The market for elective intravenous (IV) hydration therapy has seen a dramatic increase in demand over the last few years. Established clinics and meds spas have begun offering the service, and an influx of free-standing retail IV bars and mobile services have popped up all over the country. But this explosive growth has gone mostly unchecked until recently.
New regulations out of Alabama
Earlier this summer, Alabama’s State Board of Medical Examiners (BME) pumped the brakes on the widely unregulated service of elective IV therapy according business and health care law firm Byrd Adatto. Under Alabama law, IV therapy constitutes the practice of medicine, meaning only a licensed physician, physician assistant (PA), nurse practitioner (NP), or midwife may diagnose, assess, and prescribe IV hydration therapy.
This means registered nurses, who can legally administer IV therapy, are not qualified to prescribe IV therapy and the use of “standing orders” (pre-written prescriptions that RNs can follow without consulting the provider) does not meet the legal requirements. The regulations for IV therapy vary by location, but as more states begin to follow Alabama’s lead, tighter regulations may be soon to follow.
Currently in California, the law states that IV therapy must be rendered through a medical corporation, and at least 51% of the practice must be physician-owned. Despite physician ownership, don’t be surprised if, similar to Alabama, the doctor, NP or PA must eventually prescribe treatment in California. In many places, IV therapy businesses are entirely staffed or even owned by RNs. With new state and federal regulations forthcoming, many of these businesses will potentially be out of compliance due to lack of oversight by a licensed provider.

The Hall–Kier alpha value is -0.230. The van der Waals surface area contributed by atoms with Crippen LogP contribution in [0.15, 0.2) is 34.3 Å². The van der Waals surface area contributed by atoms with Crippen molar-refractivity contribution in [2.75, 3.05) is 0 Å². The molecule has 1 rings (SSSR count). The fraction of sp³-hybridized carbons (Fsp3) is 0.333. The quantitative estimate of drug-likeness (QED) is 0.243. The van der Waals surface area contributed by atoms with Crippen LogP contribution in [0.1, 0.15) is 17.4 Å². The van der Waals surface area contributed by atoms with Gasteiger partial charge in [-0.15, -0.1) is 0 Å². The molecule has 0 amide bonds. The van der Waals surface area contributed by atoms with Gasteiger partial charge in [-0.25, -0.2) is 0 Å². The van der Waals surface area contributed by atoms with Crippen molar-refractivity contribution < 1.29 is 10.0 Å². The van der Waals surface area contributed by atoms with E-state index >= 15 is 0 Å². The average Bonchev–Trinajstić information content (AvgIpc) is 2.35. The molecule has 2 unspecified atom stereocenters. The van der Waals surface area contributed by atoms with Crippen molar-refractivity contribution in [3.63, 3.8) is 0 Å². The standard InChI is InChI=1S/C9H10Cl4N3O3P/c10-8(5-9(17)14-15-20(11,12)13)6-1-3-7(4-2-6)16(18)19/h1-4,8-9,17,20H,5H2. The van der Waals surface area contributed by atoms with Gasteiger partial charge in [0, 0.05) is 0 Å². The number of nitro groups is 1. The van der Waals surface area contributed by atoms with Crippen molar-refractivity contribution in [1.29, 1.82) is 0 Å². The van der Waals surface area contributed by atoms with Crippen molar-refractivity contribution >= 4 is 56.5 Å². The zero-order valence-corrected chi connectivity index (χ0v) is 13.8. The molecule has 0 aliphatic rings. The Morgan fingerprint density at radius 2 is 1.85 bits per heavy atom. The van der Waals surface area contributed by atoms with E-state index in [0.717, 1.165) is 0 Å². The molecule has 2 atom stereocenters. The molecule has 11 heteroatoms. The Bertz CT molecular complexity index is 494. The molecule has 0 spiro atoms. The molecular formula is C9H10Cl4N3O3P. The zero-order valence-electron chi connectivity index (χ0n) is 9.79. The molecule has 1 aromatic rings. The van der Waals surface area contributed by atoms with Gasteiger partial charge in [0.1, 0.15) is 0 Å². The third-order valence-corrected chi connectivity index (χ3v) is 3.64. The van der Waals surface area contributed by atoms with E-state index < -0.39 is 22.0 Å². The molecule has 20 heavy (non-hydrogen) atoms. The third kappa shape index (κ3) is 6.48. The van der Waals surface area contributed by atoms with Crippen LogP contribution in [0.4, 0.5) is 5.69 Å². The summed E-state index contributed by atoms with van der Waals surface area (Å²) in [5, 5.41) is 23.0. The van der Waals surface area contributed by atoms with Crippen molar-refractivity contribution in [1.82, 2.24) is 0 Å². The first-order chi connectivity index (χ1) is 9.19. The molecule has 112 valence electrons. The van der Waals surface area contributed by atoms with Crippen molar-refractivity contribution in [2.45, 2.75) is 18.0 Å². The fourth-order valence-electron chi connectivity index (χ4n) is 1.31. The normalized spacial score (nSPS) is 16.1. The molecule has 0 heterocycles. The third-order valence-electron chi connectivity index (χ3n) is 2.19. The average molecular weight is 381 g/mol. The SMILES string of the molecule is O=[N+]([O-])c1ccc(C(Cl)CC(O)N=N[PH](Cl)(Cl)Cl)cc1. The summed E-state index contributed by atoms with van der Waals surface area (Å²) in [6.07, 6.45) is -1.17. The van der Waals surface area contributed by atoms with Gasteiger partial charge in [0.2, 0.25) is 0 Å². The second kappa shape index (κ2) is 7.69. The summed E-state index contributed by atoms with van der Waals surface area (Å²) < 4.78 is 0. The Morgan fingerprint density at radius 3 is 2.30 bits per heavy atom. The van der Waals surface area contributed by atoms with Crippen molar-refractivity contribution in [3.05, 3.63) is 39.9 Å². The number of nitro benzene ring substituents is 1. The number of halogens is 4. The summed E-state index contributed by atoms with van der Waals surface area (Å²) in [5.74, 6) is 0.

Why is this important?
Ultimately it comes down to patient safety. IV fluids and added supplements have the potential to interact with other meds or even worsen existing medical conditions. For example, a patient with congestive heart failure (CHF) – a condition where a weak heart is already overloaded with too much fluid – should not have a seemingly harmless bag of IV fluids!
When we first discussed the idea of offering IV hydration in our office, this was one of my top concerns as a nurse practitioner. Can I order medications that can potentially be dangerous without seeing (virtually or in-person) the patient myself? I want to know their medical history, what surgeries they’ve had, what medications, supplements, and over the counter meds they take – all the details I need as a provider to determine if IV hydration is appropriate.
Because of this, I review each patient’s intake forms, verify their medical information, and conduct a brief assessment prior to treatment. For IV therapy, our patients come into the office and everything is done in person; for injections that can be self-administered, the entire visit can be conducted virtually, with live step-by-step instruction and visual confirmation of safe technique.
One size fits all?
There is no “one size fits all” for anything in medicine, even for something that may seem simple as a bag of IV fluid. Our safety-focused approach to IV hydration not only keeps us fully compliant with regulations, it allows us to provide customized care to each patient based on their individual needs. As with all medical treatment, we advise patients to do their research when seeking IV hydration therapy to ensure there is appropriate medical oversight of the business. Your health and safety, and those around you depend on it… even if the laws and regulations in your area haven’t kept up.
By Jennifer Cooper, MS, APRN, AGACNP-BC